linda fantuzzo    illuminate GIBBES MUSEUM OF ART



By Pam Wall, Curator of Exhibitions

Walking into Linda Fantuzzo's studio, one can feel the creative energy buzzing throughout the space. Chock >full of canvases in various stages of completion, still-life tableaux arranged on tabletops, and objects of inspiration collected throughout the years, every corner holds a new surprise. And as the afternoon sun fills the studio with a golden glow, one thing is clear: Fantuzzo is an artist on a mission. With more ideas than hours in the day, she is sure to stay busy for years to come. Even as we chat, she primes a hand-stretched linen canvas for her next painting, leaving me excited about how she will transform the surface in the coming days.

Fantuzzo's focus is not surprising, as she set on a path to become an artist at an early age. During high school in her hometown of Endicott, New York, Fantuzzo began illustrating book reports for literature class and thus discovered her love for drawing. Encouraged by her literature teacher, she began taking fine arts classes. Fantuzzo excelled at her studies and upon graduating, pursued a degree at the Pennsylvania Academy of the Fine Arts. In addition to her formal training at the Academy, Fantuzzo has honed her skills through extensive travel, painting en plein aire throughout Europe and the United States.

In 1973, Fantuzzo settled in Charleston, where she has been working ever since. She became involved with the Gibbes early in her career, finding inspiration in the museum's extensive miniature portrait and Japanese print collections. Fantuzzo describes the Gibbes during that time period as a locus of activity for the art community—a community that has grown considerably since her arrival nearly 40 years ago. Fantuzzo is quick to mention other local artists who have supported and inspired her over the years, and it is this sense of camaraderie that makes Charleston such a desirable location for artists. Throughout her career, Fantuzzo has explored abstraction and representation, created still-lifes and landscapes, and worked in both small and large scale. Though her subject matter has shifted over time, her concerns as an artist have remained the same. The content of a painting certainly can hold meaning, but for Fantuzzo, it is more about capturing a moment in time, particularly the fleeting effect of light. As she explains, “Any object or place can be beautiful in the right light,” and Fantuzzo's body of work certainly proves this statement to be true. Whether painting a rusted metal container in her studio or an industrial site on the fringe of Charleston, she has the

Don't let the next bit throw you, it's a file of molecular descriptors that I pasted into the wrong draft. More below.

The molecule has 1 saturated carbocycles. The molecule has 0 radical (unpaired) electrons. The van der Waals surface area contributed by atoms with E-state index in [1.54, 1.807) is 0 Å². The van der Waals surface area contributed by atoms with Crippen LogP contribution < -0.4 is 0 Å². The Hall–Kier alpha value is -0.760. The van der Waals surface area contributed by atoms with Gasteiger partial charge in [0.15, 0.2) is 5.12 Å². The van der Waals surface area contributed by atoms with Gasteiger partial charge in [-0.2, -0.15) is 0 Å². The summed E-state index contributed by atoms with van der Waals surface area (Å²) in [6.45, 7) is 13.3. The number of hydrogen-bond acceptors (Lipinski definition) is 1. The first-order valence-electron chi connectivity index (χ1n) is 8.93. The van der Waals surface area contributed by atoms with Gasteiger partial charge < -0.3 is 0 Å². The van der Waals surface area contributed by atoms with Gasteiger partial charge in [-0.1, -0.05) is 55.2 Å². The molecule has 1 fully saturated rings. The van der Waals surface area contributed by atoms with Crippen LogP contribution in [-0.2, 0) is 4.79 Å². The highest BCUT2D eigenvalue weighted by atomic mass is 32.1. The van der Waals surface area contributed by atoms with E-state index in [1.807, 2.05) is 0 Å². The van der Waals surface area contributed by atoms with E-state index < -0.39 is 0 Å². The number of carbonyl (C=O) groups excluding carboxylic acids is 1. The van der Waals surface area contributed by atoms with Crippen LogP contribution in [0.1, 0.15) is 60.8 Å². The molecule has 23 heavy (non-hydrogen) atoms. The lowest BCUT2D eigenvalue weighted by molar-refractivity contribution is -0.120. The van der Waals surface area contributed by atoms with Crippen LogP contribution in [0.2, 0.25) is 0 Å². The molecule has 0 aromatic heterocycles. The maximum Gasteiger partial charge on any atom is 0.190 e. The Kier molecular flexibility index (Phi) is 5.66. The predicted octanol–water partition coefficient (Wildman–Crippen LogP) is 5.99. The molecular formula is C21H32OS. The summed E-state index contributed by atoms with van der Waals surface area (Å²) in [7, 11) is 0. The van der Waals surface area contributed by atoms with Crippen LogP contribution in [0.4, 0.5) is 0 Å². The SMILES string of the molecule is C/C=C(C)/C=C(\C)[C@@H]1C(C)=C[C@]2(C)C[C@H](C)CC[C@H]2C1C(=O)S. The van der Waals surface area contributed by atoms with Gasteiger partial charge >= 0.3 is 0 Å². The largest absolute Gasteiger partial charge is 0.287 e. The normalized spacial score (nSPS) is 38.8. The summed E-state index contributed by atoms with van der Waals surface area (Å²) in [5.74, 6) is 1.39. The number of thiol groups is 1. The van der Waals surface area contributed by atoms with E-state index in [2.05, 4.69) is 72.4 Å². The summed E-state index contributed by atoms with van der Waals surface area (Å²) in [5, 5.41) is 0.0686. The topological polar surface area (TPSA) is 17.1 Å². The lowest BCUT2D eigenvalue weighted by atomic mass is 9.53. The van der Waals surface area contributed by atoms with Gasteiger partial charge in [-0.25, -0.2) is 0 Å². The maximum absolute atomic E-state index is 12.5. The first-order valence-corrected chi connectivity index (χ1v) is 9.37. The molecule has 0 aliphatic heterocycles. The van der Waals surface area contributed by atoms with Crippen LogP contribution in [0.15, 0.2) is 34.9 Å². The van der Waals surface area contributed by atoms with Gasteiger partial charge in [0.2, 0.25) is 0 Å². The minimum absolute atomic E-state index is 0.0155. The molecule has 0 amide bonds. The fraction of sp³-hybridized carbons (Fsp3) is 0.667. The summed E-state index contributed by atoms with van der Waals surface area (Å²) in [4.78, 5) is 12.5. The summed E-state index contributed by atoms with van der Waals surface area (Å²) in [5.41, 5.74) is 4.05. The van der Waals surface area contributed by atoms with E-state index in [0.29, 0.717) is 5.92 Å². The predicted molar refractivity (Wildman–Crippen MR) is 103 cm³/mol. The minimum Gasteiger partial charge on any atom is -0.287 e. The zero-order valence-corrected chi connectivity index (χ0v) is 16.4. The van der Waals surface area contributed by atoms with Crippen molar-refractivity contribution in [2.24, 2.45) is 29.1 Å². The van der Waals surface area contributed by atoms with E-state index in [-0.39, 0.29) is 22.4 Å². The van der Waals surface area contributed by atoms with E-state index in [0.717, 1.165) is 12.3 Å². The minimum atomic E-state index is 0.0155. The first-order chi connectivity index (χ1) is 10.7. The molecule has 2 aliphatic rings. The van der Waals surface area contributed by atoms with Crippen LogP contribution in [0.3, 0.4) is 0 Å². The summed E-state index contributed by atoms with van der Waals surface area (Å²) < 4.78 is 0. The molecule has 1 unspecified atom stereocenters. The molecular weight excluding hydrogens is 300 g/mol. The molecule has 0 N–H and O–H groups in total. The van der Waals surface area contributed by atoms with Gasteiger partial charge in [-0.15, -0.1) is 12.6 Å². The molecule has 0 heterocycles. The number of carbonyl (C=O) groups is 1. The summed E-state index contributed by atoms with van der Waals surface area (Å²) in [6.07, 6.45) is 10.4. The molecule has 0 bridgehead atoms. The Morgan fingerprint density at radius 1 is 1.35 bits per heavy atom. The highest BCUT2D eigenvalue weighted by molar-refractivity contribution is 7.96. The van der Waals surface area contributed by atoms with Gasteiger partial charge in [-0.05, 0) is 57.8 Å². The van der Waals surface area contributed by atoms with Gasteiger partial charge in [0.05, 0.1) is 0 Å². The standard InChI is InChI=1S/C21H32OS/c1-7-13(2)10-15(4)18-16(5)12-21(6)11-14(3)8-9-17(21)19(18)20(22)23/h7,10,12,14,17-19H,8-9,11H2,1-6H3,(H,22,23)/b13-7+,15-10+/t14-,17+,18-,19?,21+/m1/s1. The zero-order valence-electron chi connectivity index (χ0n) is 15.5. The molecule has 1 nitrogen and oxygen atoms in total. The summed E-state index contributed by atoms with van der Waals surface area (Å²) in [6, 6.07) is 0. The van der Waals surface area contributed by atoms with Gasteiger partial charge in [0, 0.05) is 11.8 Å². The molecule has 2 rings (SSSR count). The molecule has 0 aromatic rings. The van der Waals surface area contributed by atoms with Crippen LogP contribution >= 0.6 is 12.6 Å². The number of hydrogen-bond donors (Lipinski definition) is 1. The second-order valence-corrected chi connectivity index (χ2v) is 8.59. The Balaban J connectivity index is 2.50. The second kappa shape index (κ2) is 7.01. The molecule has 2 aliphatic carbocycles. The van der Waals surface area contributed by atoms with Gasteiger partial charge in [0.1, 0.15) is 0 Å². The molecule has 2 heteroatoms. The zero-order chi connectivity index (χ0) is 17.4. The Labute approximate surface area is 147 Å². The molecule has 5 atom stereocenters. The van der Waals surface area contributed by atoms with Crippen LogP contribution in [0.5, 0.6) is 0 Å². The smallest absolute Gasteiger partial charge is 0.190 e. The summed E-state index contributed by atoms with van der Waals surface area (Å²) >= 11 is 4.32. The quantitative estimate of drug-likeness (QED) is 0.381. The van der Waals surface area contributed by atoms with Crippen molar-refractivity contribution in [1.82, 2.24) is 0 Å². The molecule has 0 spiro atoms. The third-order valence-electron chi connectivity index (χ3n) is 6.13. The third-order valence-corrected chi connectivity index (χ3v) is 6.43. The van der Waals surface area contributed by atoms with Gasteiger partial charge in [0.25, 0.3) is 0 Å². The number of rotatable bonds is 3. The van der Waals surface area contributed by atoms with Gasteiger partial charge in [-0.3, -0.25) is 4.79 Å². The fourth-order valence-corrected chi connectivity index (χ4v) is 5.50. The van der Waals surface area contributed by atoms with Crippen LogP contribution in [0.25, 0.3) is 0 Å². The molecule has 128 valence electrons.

innate ability to capture the effect of light at just the right moment. And in doing so, she imbues her paintings with a sense of tension that lends vitality to her work. In keeping with the idea of tension, Fantuzzo describes her current body of work as exploring “the edge going from darkness to light.” She finds interest in both the formal and metaphorical implications of this concept. Fantuzzo's mastery of technique, thanks to many years of training and experience, affords her the freedom to explore such concepts and include invented elements in her work. Her paintings remain grounded in studies from life, but she lets her creative instincts take her work to a new level, with dazzling results. Fantuzzo's current landscapes stir the imagination through the combination of luminous color and atmospheric effects, and her future work is sure to be equally as inspired. As Fantuzzo explains, “I have spent a lifetime teaching myself how to paint, and I need two more lifetimes to complete my ideas.” Throughout Fantuzzo's career, her engagement with the Gibbes has remained a constant. Early in her career she found inspiration in the museum's collection, and now her own work is a part of the collection. She has had two major exhibitions at the Gibbes (Linda Fantuzzo Paintings in 1992 and Framing a Vision: Landscapes by Linda Fantuzzo and Manning Williams in 2004), and this fall her large scale painting entitled Bridge Fading will be on view in Breaking Down Barriers: 300 Years of Women in Art. Fantuzzo's inclusion in the exhibition is a fitting tribute to her career, rightfully acknowledging her many contributions to the Charleston art community.

Breaking Down Barriers: 300 Years of Women in Art will be on view October 28, 2011–January 8, 2012. To learn more about Linda Fantuzzo, please visit